The ACLU’s 2015 Glover v LB claims that the ASL is too small and inappropriate for mentally disabled (too loud, no privacy, etc) and as a result the rights of disabled homeless (as enumerated at the start) are still being violated. The suit claims that there are between 40 and 100 disabled homeless in Laguna who fall into the class. Providing PSH for this number of disabled individuals will no doubt be a very expensive undertaking, one which it is unreasonable and unfeasible for a city the size of Laguna Beach to finance. If we assume PSH with bare essentials to cost $3,000 per person, per month, even the smallest count of 40 persons would cost $1,440,000 annually. If we assume the same ratio of grants-to-city-funds as currently exist for the ASL, that $1.4million would cost Laguna Beach taxpayers $967,000 per year beyond the costs of the ASL.

Residency Test

At the City’s behest, the ASL gives priority to those who can demonstrate that they are “local Laguna Beach residents.” This residency requirement for homeless individuals has an extremely high bar – individuals must demonstrate that an immediate family member currently lives in Laguna Beach, that they attended K-12 school in Laguna Beach, that they leased or paid utilities for residential property in Laguna Beach, or that the LBPD knows them to have been members of the Laguna Beach homeless community for at least 18 months.

An individual who does not meet this City residency requirement can only receive shelter by appearing there in person each night and adding his or her name to a waitlist. ASL staff members draw names from the waitlist to determine who can stay at the shelter on that night. Individuals whose names are not selected in this lottery cannot stay at the shelter, and there is no other legal place for them to sleep within the City. (per Glover v. LB).

It seems that the City is being entirely reasonable in applying a ‘residency test’ for priority placement at the ASL. If not for this test, then the floodgates would open and many additional homeless would make their way to Laguna Beach, claim residence and demand full privileges for services. There are 2 problems with this line of thinking:

  1. The ASL may indeed not be appropriate for disabled homeless, even the subset that we consider our local homeless. The City would still be in violation of the ADA, the Rehabilitation Act, the 14th amendment among others, if it failed to accommodate disabled homeless individuals.
  2. Residency Tests – This is fraught legally. When localities have attempted to limit eligibility of benefits by applying residency tests, the Supreme Court has found such residency tests illegitimate. The U.S. Supreme Court has made clear that a state/locality can impose residency requirements as a condition of eligibility for fundamental rights only under certain circumstances. A fundamental right is any right that is guaranteed by the U.S. Constitution. A state must have a compelling State Interest to justify the restriction of basic rights by the imposition of residency requirements. The courts ultimately determine whether the state has a significant interest by examining and Balancing the interests of the state against the rights of the person. Where a residency requirement does not serve compelling state interests, it will be held unconstitutional as a denial of equal protection of the laws guaranteed by the Constitution. The courts have addressed residency requirements involving Welfare and public housing benefits, basic medical care, and voting that are based on fundamental rights. Certainly the benefit of a roof is one that the courts would consider as fundamental, and therefore not subject to the imposition of a ‘test’. (Bear in mind too, that the Supreme court has concluded that the constitutional guarantee of personal liberty gives each citizen the right to travel throughout the United States without unreasonable restrictions).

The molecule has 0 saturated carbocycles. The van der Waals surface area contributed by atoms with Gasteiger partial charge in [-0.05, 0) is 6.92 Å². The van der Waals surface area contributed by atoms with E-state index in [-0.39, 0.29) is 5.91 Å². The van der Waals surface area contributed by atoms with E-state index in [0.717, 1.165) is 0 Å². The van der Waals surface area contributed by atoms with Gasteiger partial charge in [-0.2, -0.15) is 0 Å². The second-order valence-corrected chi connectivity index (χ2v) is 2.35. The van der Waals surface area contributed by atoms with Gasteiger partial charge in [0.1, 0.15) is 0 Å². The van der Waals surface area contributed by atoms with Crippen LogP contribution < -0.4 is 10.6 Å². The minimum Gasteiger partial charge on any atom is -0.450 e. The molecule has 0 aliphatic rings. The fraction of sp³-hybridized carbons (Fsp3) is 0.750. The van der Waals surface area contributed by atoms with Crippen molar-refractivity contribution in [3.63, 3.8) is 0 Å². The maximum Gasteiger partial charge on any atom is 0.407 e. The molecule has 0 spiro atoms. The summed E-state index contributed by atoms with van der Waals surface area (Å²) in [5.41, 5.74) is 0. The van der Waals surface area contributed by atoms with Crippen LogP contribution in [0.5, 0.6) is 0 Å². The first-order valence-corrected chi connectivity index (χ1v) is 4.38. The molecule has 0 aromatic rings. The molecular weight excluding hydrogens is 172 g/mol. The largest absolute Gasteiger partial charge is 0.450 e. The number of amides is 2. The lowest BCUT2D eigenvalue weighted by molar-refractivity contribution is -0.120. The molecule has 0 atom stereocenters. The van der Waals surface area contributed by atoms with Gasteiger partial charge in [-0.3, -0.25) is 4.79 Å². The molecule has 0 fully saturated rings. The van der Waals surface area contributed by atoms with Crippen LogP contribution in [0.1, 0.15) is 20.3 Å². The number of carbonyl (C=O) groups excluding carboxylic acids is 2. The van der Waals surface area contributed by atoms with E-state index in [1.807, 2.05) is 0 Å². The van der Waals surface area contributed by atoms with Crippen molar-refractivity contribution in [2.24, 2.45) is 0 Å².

Where To Go From Here

If the City cannot deny services to homeless who consider themselves Lagunans (a phrase one sees frequently in the ACLU’s lawsuit), and if the level of services currently provided by the ASL are not adequate for disabled homeless and in short supply overall it seems that we have few options available:

  • The City could continue to fight in the courts (est cost $500,000 per year)
  • The City could expand its existing homeless services and agree to provide PSH to at least 40 persons at a great additional cost to the taxpayers (est cost of an additional $967,000 per year)
  • The City could look to work together with Federal, State, local governments, non-profits, churches to establish and help support PSH regionally

There are no simple answers to this very complex issue. One could argue that the City made a misstep in 2009 when it settled the original ACLU lawsuit by unilaterally setting up the ASL for “local homeless”. Its legal representation must have known that establishing a residency test to limit those eligible to use the ASL was folly, and that ultimately the ASL’s creation would become a magnet (beyond the natural magnet of good weather and beautiful surroundings).  Instead, it seems that the City Council of the day wanted to make the ACLU lawsuit ‘go away’ via the most expeditious and cost-effective approach then presented to them. This author believes that at the first hint of the earlier lawsuit, the City would have been well advised to start working collaboratively with others to ensure that homeless services would be distributed across the region; services appropriate for homeless with or without disabilities.